Wednesday, March 2, 2011

I shattered the glass slipper

I’m pleased to announce that my short story, “CinderElvis: the story that Palace PR will never tell” won the Shattering the Glass Slipper Short Story contest. If you’d like to read the short story, here it is:

The other stories were amazing. I liked aspects of each one:

The runner-up “Just outside the Closet” by Mandy Manning shows us a truly fractured fairy tale Prince with a fetish that enslaves them both,

“Masque” by Amy Allison takes the HEA ending and sets it literally on bloody heels,

“Perspective” by Chris Longhurst told the story from one of the transformed footmen’s point of view addressing just how painful change is,

Hollan Lane’s “To Be Queen” blows away the wide-eyed good-girl image. This Cindy is a bad girl hellbent on revenge against her wicked stepmother and willing to do whatever it takes to get the throne,

We have a brand new twist when our heroine becomes Cindy-the- wampyr –Slayer in “Full Circle” by P. L. Blair,

Having a seafaring element to “Dark and Fair” by Brian Gray was a pleasant surprise. This story had the feel of the tales of old and a lovely HEA,

Yaddi Shaw’s “Toe to Toe” had a poetic elegance and defiant feel that I loved,

Ever wonder what it’s like for the poor guy having to put all those shoes on the women of the country? Manford in T. L. Sherwood’s “Best Foot Forward” can tell us,

Last, but by no means least, my heart broke over “Diamond Tear” by Jane Buffham. Her ending left me wanting the rest of the story.

Every one of the finalist stories was a winner. If I could have voted, I'm not sure whose story I would have chosen.

My win comes with heartfelt thanks to Stephanie and Simcha for hosting the contest. In addition to several friends who posted the voting link on their Facebook pages and got the word out to their friends as well as everyone who voted and commented on my story.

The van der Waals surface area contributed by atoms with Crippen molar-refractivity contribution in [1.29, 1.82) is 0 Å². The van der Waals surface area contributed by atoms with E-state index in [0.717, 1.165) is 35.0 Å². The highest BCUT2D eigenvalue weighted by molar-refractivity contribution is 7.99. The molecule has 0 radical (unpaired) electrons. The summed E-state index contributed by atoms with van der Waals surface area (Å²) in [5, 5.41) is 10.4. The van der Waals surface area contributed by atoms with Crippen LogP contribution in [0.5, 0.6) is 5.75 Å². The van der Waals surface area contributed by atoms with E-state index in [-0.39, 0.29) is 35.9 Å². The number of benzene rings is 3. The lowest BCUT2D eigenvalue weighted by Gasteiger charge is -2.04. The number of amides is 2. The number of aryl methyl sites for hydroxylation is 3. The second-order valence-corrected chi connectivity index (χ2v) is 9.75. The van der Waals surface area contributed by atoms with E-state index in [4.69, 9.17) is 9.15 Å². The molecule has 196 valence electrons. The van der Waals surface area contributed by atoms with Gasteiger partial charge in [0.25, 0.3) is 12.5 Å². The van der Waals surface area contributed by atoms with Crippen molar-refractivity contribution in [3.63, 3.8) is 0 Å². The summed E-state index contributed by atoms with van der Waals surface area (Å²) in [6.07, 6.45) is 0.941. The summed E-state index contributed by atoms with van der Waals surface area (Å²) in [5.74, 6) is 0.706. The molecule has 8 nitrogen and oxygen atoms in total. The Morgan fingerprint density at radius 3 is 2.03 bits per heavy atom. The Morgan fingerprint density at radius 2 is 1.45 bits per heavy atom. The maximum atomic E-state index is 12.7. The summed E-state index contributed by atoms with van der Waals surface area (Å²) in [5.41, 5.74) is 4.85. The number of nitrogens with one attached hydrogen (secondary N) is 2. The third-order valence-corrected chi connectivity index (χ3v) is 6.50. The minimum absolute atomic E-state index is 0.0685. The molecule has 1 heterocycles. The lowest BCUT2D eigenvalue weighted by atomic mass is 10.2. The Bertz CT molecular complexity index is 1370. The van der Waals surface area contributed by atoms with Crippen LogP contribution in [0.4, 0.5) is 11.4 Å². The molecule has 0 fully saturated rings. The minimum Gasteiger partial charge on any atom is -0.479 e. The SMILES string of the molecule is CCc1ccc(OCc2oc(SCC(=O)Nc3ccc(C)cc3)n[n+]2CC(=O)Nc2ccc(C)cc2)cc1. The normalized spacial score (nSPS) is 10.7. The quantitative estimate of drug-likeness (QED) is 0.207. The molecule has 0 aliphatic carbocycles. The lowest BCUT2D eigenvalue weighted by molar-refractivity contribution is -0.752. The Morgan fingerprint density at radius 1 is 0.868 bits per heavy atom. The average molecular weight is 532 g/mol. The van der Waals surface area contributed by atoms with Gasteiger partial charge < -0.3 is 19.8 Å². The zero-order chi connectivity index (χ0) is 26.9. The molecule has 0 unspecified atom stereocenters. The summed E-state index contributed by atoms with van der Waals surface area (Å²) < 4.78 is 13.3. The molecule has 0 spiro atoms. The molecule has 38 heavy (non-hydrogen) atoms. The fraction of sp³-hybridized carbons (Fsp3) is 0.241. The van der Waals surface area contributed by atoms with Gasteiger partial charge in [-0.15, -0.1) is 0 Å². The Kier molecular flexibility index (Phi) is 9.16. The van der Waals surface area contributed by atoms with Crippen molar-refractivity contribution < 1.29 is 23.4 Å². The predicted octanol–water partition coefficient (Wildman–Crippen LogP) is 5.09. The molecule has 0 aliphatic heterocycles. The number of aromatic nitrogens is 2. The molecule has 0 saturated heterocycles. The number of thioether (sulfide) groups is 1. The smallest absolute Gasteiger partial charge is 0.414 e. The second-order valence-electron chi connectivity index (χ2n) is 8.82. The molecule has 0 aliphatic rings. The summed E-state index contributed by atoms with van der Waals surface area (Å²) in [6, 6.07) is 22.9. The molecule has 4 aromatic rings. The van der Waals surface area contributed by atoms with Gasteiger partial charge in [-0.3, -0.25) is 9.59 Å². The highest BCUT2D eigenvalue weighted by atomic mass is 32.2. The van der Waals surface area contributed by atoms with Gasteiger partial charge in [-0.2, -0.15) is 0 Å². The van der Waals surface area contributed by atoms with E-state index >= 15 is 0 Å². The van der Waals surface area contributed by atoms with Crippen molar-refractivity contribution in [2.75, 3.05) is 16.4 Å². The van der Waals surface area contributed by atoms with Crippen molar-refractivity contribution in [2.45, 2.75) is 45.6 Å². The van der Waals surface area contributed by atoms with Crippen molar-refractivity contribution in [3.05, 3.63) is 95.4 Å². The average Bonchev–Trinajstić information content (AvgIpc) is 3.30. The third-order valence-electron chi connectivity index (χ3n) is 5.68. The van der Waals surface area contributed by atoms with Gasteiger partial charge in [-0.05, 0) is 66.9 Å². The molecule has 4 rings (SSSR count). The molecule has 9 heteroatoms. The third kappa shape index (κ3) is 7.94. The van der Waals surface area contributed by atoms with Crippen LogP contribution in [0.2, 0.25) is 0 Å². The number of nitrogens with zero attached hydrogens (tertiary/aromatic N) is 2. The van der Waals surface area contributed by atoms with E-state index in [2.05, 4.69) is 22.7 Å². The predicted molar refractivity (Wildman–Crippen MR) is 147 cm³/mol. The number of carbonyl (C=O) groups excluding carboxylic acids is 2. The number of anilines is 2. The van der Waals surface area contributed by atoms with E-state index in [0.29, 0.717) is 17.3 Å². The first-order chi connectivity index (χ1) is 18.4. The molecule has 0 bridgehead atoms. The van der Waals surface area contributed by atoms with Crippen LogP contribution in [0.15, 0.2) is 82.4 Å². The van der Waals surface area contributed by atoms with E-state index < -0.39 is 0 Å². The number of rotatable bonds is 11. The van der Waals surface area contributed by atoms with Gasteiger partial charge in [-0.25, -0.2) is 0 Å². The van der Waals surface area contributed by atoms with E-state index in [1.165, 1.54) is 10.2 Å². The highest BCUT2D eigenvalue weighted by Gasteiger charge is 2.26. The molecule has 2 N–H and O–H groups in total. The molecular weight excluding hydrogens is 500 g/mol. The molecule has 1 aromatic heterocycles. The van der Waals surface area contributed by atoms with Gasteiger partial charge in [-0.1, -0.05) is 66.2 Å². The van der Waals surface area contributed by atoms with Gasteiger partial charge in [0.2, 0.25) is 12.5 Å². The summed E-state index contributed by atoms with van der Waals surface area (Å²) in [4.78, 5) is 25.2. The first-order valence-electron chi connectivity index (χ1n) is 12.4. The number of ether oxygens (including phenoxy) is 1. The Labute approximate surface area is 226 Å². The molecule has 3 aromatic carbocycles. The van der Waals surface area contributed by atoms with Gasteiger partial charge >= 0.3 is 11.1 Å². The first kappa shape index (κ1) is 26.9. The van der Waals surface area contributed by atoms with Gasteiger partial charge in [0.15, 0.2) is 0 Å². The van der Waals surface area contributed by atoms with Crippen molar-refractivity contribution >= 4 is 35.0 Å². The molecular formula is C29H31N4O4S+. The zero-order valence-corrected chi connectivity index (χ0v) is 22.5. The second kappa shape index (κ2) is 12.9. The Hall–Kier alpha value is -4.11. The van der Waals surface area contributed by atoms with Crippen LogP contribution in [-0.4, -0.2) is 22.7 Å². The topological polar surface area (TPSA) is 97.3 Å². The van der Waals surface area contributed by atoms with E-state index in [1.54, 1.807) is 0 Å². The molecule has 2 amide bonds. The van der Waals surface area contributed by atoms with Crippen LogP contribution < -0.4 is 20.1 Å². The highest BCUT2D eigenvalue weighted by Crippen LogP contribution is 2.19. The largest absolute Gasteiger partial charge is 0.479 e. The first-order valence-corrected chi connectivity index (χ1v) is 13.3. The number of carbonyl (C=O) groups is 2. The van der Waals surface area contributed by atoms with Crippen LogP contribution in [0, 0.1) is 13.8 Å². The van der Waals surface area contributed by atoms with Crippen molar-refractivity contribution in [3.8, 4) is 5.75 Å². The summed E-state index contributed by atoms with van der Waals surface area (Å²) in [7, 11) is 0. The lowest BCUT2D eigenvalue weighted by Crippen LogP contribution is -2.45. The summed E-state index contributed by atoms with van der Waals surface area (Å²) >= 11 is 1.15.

I wrote the story in the earnest hope that someday LGBT couples can love and marry outside of the closet. The biggest win for me was not so much the contest, but the fact that President Obama announced just days after that the government would stop defending DOMA. That's a significant step to me seeing my cousin marry his longtime partner and that's a bigger win for me than anything.

Happy Birthday Dr. Seuss

I don't see the world the same as anyone else. Literally.

I was born with cataracts. Before I was four, I'd had five surgeries to remove the clouded lenses from my eyes and give me some sight.

My Mom had a choice: send me to the local school for the handicapped or mainstream me. She visited the school and was saddened by the white canes and wheelchairs. So, I went to regular grade school with my pop-bottle thick Granny glasses on.

Everyone, including my very prejudiced Mom and her teacher friends, said I was bright. I knew my alphabet and the phonetic sound of each letter before kindergarten. I knew words like precocious and I was even creating my own, benderphobia was the first at three. I could count to 100, too. And, I wrote beautiful cursive--from right to left. (My handwriting's never been as good as it was in kindergarten)

I just couldn't read. I'm not sure what happened in my brain when I looked at words, but it wasn't what my first grade teacher expected. I was stuck in the paste-and-booger eating reading group falling asleep over Jack and Jill. Mrs. Leeman told my Mom I wasn't living up to my potential, but darned if either one of them knew what to do with me.

I'm not sure what made Mom buy me a subscription to the Dr. Seuss book club, but that changed everything. The first book to come was "Hop On Pop."

The images and words connected for me. I was devouring the Seuss books and waiting anxiously for the next one to show in the mail.

Somewhere along the line, I got promoted to the middle-of-the road readers. I was still bored with Jack and Jill, but I put up with them because I knew if I could stand that pair, I would someday get to read books I wanted.

Meanwhile, I was learning some lessons about the world from Dr. Seuss and the gang. From Sam-I-Am, I learned about prejudice.

By third grade, I was in the top reading group. My reading and elocution were so good, I was one of the kids chosen to read for the kindergarteners. Of course, I had to pick Dr. Seuss. The book I chose was "Green Eggs and Ham."

Getting applause from those little kids was one of the proudest moments of my life. I owe a lot of thanks to my Mom, the teachers who never gave up on me, and yes to Dr. Seuss for giving me books that captured my imagination and my heart.

My one regret is I never got to thank Dr. Seuss in person, but I believe somewhere up in the rainbow clouds, he knows.

Happy birthday, Dr. Seuss, Theodor Seuss Geisel.